2. And the school administration tolerated this? The parents tolerated this? I could go on all day about this, but really, what more needs to be asked? Apparently, parents HAD complained about this "great guy's" methods for years, and administrators took no action until now? I am sure he is a great guy. But I would put to you that he is not a great teacher of science. Further, the administrators absolutely mishandled this situation-- and apparently for years.
3. This was an interesting quote by a former student: "'The Bible, that should be OK to have," said James Mills, 25, a former student of Freshwater. "Isn't it in the Constitution that we have freedom of religion?'" First of all, apparently his social studies education was apparently also lacking if he does not know the contents of the relatively short First Amendment to the Constitution, of which this is the very first clause:
"Congress shall make no law respecting an establishment of religion, or prohibiting the free exercise thereof; ...."
To scratch the surface of this, the above clause means that Congress shall not pass any law directing that any particular religion be tax supported (that's what an "established" church is), nor shall Congress pass a law outlawing the practice of any religion. The word "freedom" actually never shows up in this clause. But besides that, one could make the case that a teacher preaching his religious beliefs could be prohibiting the free expression of other religious beliefs. Teachers are enormously powerful influences.
4. I'm sure the case will be made that the majority of people in the town share his religious outlook. This does not matter in the slightest. Even if
only ONE student in his class did not
every student in his class DOES share his religious sentiments, his proselytizing is completely out-of-bounds.
5. How does Mr. Freshwater's teaching of his religious beliefs fulfill the requirements of the science curriculum? See, there are things that are BELIEVED, and then there are things which are subject to scientific proofs. I am a person of faith, and I believe that this wonderful universe demonstrates divine providence and love in every natural law and in every meteor shooting across the night sky and in every toddler taking her first steps. But this is a religious belief-- NOT something that I should be "teaching" in my classroom.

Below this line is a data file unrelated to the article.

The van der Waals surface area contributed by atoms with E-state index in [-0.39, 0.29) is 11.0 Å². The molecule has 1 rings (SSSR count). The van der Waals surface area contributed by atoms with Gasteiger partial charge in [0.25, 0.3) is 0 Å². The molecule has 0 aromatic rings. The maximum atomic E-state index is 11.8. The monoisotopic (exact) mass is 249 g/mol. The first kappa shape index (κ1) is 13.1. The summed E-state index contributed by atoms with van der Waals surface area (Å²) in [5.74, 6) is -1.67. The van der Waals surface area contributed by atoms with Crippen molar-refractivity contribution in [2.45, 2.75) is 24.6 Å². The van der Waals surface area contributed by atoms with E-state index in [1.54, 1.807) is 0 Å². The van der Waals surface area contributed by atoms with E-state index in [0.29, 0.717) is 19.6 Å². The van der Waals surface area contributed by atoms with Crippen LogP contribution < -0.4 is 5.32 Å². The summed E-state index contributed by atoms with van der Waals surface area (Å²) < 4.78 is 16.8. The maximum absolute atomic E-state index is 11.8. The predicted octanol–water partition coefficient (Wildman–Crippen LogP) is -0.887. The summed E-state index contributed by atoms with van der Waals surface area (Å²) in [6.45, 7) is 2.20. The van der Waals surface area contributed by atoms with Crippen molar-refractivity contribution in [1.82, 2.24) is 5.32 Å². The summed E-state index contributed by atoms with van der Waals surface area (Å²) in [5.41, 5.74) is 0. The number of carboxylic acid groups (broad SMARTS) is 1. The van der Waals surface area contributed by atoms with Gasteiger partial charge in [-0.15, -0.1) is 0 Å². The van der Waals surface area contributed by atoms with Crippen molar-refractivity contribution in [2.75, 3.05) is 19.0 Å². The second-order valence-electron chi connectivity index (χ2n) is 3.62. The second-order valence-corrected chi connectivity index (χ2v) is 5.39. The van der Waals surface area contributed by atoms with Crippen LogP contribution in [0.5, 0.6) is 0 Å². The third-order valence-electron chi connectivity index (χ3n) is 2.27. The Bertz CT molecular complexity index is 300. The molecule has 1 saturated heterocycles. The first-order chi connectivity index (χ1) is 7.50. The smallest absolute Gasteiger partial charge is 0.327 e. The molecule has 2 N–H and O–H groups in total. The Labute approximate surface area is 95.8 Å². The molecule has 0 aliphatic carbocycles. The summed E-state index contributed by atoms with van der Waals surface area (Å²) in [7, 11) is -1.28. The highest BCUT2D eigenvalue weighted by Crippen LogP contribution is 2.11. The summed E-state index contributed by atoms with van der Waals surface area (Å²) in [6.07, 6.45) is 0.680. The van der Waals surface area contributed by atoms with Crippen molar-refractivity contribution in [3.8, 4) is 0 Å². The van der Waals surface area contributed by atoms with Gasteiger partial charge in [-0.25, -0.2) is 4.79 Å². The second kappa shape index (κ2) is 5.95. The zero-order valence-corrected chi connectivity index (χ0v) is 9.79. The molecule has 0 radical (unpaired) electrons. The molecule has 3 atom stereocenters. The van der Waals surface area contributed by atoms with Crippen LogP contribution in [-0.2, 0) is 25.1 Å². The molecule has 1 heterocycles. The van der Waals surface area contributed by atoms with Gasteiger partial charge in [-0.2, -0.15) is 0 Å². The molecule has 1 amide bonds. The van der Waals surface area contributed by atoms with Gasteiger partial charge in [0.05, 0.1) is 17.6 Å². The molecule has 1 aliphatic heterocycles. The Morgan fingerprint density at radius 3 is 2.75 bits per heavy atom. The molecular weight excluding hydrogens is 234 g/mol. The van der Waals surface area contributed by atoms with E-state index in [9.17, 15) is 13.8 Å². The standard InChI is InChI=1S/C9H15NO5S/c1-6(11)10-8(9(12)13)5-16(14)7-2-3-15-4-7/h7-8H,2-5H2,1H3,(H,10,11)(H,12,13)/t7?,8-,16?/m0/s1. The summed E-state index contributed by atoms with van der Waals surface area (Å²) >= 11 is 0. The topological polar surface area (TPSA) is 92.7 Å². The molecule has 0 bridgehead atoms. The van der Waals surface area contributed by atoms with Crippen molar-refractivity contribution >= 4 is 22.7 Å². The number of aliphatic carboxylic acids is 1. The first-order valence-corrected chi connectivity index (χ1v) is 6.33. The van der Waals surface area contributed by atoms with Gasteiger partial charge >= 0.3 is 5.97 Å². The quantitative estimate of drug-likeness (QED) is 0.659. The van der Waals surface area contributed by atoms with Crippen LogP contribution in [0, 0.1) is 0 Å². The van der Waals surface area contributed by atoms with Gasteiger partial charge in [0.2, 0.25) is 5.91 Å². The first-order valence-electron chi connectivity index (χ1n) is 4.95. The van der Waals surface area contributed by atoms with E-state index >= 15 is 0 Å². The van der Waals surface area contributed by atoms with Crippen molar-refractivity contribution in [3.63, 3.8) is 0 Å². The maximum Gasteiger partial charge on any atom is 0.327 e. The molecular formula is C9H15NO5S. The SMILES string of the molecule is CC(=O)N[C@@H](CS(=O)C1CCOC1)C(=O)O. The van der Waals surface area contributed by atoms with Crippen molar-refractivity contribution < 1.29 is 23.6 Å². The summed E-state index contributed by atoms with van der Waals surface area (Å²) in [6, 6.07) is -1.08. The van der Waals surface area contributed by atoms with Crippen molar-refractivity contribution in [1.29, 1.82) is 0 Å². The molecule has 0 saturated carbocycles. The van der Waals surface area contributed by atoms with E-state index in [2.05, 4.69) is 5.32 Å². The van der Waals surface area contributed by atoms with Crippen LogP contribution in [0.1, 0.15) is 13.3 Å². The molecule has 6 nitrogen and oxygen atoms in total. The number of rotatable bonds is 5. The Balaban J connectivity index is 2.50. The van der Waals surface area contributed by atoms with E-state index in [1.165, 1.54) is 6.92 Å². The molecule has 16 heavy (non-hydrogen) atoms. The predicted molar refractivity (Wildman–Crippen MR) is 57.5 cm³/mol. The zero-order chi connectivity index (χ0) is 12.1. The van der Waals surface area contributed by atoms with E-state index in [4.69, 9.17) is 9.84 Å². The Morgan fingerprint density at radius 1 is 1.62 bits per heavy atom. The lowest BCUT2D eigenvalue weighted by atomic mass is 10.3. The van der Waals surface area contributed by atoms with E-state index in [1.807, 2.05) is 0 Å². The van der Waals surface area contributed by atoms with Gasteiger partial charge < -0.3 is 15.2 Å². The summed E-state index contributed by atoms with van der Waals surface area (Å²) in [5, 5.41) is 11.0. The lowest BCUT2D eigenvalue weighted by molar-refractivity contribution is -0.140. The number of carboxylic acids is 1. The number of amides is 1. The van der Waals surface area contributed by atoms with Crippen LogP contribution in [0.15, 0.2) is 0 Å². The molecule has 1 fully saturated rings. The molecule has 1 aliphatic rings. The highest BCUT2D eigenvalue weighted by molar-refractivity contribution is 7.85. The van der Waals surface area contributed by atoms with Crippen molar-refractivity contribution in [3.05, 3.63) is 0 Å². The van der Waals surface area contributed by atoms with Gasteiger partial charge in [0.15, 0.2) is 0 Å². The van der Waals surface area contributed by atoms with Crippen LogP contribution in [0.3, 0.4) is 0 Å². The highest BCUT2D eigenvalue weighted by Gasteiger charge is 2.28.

I do have to teach about what various religious groups believe in my history class. But I outline the beliefs, explaining how those beliefs affect behavior (and therefore history) and then off we go to the next topic. Usually my students are unsure of my exact religious background (the Jewish kids often think I'm Jewish, in fact, which I find amusing and a complement).
My own children attended a private school for several years that was run by a denomination to which we do not belong. And yes, their science curriculum was chock full of stuff like this from that hilarious movie Mean Girls: "And on the third day, God created the Remington bolt-action rifle, so that Man could fight the dinosaurs. And the homosexuals. AYYY- MEN!" So I was constantly telling my children, "No, honey, we do not believe that Catholics will burn in hell. No, honey, we do not believe that dinosaurs and men lived on the planet at the same time." But I liked other aspects of the school, so we made the sacrifices and knew what we were getting into. And told my kids to just think for themselves.
Bottom line, though, is this: American students have an absolutely ABYSMAL grasp of scientific concepts in any case. Teach the SCIENCE, Mr. Freshwater, and leave the religious content to their parents and their clergy, PLEASE! And if you find that teaching science violates your conscience, then find something else to do for a living.
Labels: religion in schools, science education